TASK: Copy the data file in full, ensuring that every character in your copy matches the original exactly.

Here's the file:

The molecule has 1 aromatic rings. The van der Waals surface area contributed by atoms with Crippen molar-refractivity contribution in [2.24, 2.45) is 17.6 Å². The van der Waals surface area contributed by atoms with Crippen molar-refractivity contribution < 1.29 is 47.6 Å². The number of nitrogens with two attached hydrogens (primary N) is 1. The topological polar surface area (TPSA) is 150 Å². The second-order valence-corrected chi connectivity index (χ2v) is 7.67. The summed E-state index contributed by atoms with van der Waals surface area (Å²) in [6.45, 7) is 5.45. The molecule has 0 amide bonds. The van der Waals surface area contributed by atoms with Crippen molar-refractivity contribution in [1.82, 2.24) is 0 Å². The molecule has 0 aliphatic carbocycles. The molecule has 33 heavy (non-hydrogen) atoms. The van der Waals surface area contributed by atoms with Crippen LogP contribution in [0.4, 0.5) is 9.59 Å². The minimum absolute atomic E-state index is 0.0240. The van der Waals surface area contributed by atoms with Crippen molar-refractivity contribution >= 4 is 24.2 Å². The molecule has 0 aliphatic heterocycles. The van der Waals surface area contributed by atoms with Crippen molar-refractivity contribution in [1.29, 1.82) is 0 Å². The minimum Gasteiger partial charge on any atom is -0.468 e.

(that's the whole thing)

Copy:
The molecule has 1 aromatic rings. The van der Waals surface area contributed by atoms with Crippen molar-refractivity contribution in [2.24, 2.45) is 17.6 Å². The van der Waals surface area contributed by atoms with Crippen molar-refractivity contribution < 1.29 is 47.6 Å². The number of nitrogens with two attached hydrogens (primary N) is 1. The topological polar surface area (TPSA) is 150 Å². The second-order valence-corrected chi connectivity index (χ2v) is 7.67. The summed E-state index contributed by atoms with van der Waals surface area (Å²) in [6.45, 7) is 5.45. The molecule has 0 amide bonds. The van der Waals surface area contributed by atoms with Crippen molar-refractivity contribution in [1.82, 2.24) is 0 Å². The molecule has 0 aliphatic carbocycles. The molecule has 33 heavy (non-hydrogen) atoms. The van der Waals surface area contributed by atoms with Crippen LogP contribution in [0.4, 0.5) is 9.59 Å². The minimum absolute atomic E-state index is 0.0240. The van der Waals surface area contributed by atoms with Crippen molar-refractivity contribution >= 4 is 24.2 Å². The molecule has 0 aliphatic heterocycles. The van der Waals surface area contributed by atoms with Crippen molar-refractivity contribution in [1.29, 1.82) is 0 Å². The minimum Gasteiger partial charge on any atom is -0.468 e.